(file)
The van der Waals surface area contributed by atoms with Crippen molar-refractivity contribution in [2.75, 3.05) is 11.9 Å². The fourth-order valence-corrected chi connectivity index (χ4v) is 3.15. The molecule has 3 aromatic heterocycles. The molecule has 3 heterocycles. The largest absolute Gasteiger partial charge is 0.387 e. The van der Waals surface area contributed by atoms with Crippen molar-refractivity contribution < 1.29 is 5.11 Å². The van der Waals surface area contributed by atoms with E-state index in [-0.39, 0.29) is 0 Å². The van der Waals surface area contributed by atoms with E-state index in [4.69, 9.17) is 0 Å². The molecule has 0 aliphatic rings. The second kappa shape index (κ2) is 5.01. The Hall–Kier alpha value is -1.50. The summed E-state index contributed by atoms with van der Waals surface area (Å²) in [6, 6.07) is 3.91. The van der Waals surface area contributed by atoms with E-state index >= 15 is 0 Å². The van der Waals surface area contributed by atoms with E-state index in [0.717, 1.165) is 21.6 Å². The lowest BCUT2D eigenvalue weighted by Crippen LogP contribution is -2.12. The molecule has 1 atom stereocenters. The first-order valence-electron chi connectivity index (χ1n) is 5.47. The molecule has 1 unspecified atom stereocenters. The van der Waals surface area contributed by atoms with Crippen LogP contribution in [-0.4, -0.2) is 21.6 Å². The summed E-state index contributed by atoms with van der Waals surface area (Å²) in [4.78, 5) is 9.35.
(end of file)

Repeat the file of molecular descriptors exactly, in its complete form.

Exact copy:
The van der Waals surface area contributed by atoms with Crippen molar-refractivity contribution in [2.75, 3.05) is 11.9 Å². The fourth-order valence-corrected chi connectivity index (χ4v) is 3.15. The molecule has 3 aromatic heterocycles. The molecule has 3 heterocycles. The largest absolute Gasteiger partial charge is 0.387 e. The van der Waals surface area contributed by atoms with Crippen molar-refractivity contribution < 1.29 is 5.11 Å². The van der Waals surface area contributed by atoms with E-state index in [-0.39, 0.29) is 0 Å². The van der Waals surface area contributed by atoms with E-state index in [4.69, 9.17) is 0 Å². The molecule has 0 aliphatic rings. The second kappa shape index (κ2) is 5.01. The Hall–Kier alpha value is -1.50. The summed E-state index contributed by atoms with van der Waals surface area (Å²) in [6, 6.07) is 3.91. The van der Waals surface area contributed by atoms with E-state index >= 15 is 0 Å². The van der Waals surface area contributed by atoms with E-state index in [0.717, 1.165) is 21.6 Å². The lowest BCUT2D eigenvalue weighted by Crippen LogP contribution is -2.12. The molecule has 1 atom stereocenters. The first-order valence-electron chi connectivity index (χ1n) is 5.47. The molecule has 1 unspecified atom stereocenters. The van der Waals surface area contributed by atoms with Crippen LogP contribution in [-0.4, -0.2) is 21.6 Å². The summed E-state index contributed by atoms with van der Waals surface area (Å²) in [4.78, 5) is 9.35.